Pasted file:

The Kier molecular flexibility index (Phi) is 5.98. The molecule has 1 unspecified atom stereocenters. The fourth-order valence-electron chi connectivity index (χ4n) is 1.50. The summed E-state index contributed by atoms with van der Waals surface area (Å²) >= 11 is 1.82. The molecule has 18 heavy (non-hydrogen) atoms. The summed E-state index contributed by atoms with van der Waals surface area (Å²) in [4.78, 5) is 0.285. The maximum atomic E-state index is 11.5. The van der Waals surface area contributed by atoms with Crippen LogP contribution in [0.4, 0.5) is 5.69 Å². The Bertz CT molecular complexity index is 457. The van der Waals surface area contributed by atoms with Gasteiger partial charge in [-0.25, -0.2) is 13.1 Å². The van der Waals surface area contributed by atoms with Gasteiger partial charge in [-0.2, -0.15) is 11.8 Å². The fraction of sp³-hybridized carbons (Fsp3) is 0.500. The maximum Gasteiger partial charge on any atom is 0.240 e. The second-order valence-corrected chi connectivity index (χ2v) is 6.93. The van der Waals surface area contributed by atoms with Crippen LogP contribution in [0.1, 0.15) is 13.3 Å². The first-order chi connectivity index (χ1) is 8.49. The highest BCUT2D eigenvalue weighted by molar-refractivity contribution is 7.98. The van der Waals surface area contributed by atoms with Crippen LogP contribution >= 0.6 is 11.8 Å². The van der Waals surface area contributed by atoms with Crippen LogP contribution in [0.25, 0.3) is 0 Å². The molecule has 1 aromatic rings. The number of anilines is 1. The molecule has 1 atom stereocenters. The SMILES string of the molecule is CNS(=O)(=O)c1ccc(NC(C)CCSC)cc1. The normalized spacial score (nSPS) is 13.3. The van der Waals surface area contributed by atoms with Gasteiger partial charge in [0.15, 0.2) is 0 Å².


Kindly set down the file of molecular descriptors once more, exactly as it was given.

The Kier molecular flexibility index (Phi) is 5.98. The molecule has 1 unspecified atom stereocenters. The fourth-order valence-electron chi connectivity index (χ4n) is 1.50. The summed E-state index contributed by atoms with van der Waals surface area (Å²) >= 11 is 1.82. The molecule has 18 heavy (non-hydrogen) atoms. The summed E-state index contributed by atoms with van der Waals surface area (Å²) in [4.78, 5) is 0.285. The maximum atomic E-state index is 11.5. The van der Waals surface area contributed by atoms with Crippen LogP contribution in [0.4, 0.5) is 5.69 Å². The Bertz CT molecular complexity index is 457. The van der Waals surface area contributed by atoms with Gasteiger partial charge in [-0.25, -0.2) is 13.1 Å². The van der Waals surface area contributed by atoms with Gasteiger partial charge in [-0.2, -0.15) is 11.8 Å². The fraction of sp³-hybridized carbons (Fsp3) is 0.500. The maximum Gasteiger partial charge on any atom is 0.240 e. The second-order valence-corrected chi connectivity index (χ2v) is 6.93. The van der Waals surface area contributed by atoms with Crippen LogP contribution in [0.1, 0.15) is 13.3 Å². The first-order chi connectivity index (χ1) is 8.49. The highest BCUT2D eigenvalue weighted by molar-refractivity contribution is 7.98. The van der Waals surface area contributed by atoms with Crippen LogP contribution >= 0.6 is 11.8 Å². The van der Waals surface area contributed by atoms with Crippen LogP contribution in [0.25, 0.3) is 0 Å². The molecule has 1 aromatic rings. The number of anilines is 1. The molecule has 1 atom stereocenters. The SMILES string of the molecule is CNS(=O)(=O)c1ccc(NC(C)CCSC)cc1. The normalized spacial score (nSPS) is 13.3. The van der Waals surface area contributed by atoms with Gasteiger partial charge in [0.15, 0.2) is 0 Å².